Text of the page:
A consortium of five aviation advocacy groups has sent a letter to FAA Administrator Stephen Dickson urging the agency to “take action” on what the associations characterize as “Santa Clara [California] County’s rushed decision to ban the sale of 100LL as of January 1, 2022.”
The letter states, in part, that the FAA should turn to its “aviation safety mandate to prohibit individual airports from interrupting the availability of 100LL and stifling the cooperative industry-government effort to safely transition the entire general aviation fleet to unleaded fuels.” The letter further cites the risk of misfuelling, calling the mandate to mitigate such risk “vital to public safety … for pilots and passengers, and for the people and property on the ground during this transition.”
The letter was signed by leaders of the Aircraft Owners and Pilots Association, Experimental Aircraft Association, National Business Aviation Association, General Aviation Manufacturers Association, National Air Transportation Association, and Helicopter Association International.
To date, unleaded fuels remain uncertified for many aircraft with high-compression engines. According to the letter, such aircraft burn 75 percent of the 100LL fuel currently sold in the U.S. Many of these engines are not approved to use unleaded fuels currently available in the marketplace, said the associations. “Those that are approved to use a lower-octane unleaded formulation must still obtain a supplemental type certificate to legally use the fuel. This can create a dilemma and risk to pilots who land at an airport at which only a lower-octane fuel is available than what they require to safely fly,” according to a statement released today (Dec. 14).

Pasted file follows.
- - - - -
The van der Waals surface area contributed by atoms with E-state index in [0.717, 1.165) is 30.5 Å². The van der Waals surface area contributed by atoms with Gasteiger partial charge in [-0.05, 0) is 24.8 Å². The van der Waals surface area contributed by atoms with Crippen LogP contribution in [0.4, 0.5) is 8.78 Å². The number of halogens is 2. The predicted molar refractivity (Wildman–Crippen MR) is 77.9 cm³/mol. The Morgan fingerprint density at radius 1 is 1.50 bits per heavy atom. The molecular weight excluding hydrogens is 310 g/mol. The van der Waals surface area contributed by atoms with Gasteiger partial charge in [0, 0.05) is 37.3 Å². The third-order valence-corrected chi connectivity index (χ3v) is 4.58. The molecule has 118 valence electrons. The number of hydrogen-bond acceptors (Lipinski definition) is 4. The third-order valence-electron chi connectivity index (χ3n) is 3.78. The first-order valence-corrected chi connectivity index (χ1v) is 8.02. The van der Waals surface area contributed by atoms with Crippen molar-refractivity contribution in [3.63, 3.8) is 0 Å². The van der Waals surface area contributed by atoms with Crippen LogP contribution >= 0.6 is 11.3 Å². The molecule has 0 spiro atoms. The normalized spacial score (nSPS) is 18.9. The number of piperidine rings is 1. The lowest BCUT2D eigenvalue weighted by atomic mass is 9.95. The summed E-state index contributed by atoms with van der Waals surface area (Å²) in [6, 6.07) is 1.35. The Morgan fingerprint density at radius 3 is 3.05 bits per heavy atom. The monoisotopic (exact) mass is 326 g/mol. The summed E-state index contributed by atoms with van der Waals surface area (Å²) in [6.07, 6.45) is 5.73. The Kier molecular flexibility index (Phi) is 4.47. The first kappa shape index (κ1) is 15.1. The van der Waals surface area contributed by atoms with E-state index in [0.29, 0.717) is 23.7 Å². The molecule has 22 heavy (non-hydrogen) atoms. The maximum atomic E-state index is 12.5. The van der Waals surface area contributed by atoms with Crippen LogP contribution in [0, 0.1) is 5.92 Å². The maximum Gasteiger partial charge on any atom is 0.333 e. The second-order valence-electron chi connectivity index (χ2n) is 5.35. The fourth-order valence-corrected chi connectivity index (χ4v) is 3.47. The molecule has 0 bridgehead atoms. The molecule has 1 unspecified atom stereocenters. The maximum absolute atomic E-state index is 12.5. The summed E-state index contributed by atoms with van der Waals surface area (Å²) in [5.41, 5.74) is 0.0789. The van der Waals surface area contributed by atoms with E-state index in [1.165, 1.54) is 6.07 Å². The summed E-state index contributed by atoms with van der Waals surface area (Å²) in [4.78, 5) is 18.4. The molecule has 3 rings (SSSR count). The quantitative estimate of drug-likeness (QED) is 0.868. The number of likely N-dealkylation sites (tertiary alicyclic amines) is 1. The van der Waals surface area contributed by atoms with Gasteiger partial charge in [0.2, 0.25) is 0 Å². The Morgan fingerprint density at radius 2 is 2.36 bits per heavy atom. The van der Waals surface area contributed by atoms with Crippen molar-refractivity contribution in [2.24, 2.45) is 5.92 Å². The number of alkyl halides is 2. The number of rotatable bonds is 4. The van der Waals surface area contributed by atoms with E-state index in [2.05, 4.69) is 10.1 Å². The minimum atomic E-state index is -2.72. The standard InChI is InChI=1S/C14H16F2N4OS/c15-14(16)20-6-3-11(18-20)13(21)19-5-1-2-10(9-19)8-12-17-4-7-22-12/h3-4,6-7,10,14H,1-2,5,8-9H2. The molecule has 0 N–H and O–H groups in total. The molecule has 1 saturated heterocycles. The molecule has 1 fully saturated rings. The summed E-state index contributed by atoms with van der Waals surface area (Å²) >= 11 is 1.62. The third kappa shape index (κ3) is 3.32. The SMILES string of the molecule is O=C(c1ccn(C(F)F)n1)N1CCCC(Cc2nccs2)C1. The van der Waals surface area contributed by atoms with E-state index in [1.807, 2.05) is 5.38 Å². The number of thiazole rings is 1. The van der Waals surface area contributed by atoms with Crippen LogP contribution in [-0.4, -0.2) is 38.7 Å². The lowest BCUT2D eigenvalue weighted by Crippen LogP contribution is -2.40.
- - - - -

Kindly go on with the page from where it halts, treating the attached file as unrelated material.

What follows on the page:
“We are committed to working with the FAA and industry stakeholders to effect a smart, managed nationwide transition to unleaded fuels in general aviation aircraft, one with safety at its core,” said the groups. “The automobile industry took time to safely transition to unleaded fuels and was successful, and the aviation industry must do the same.”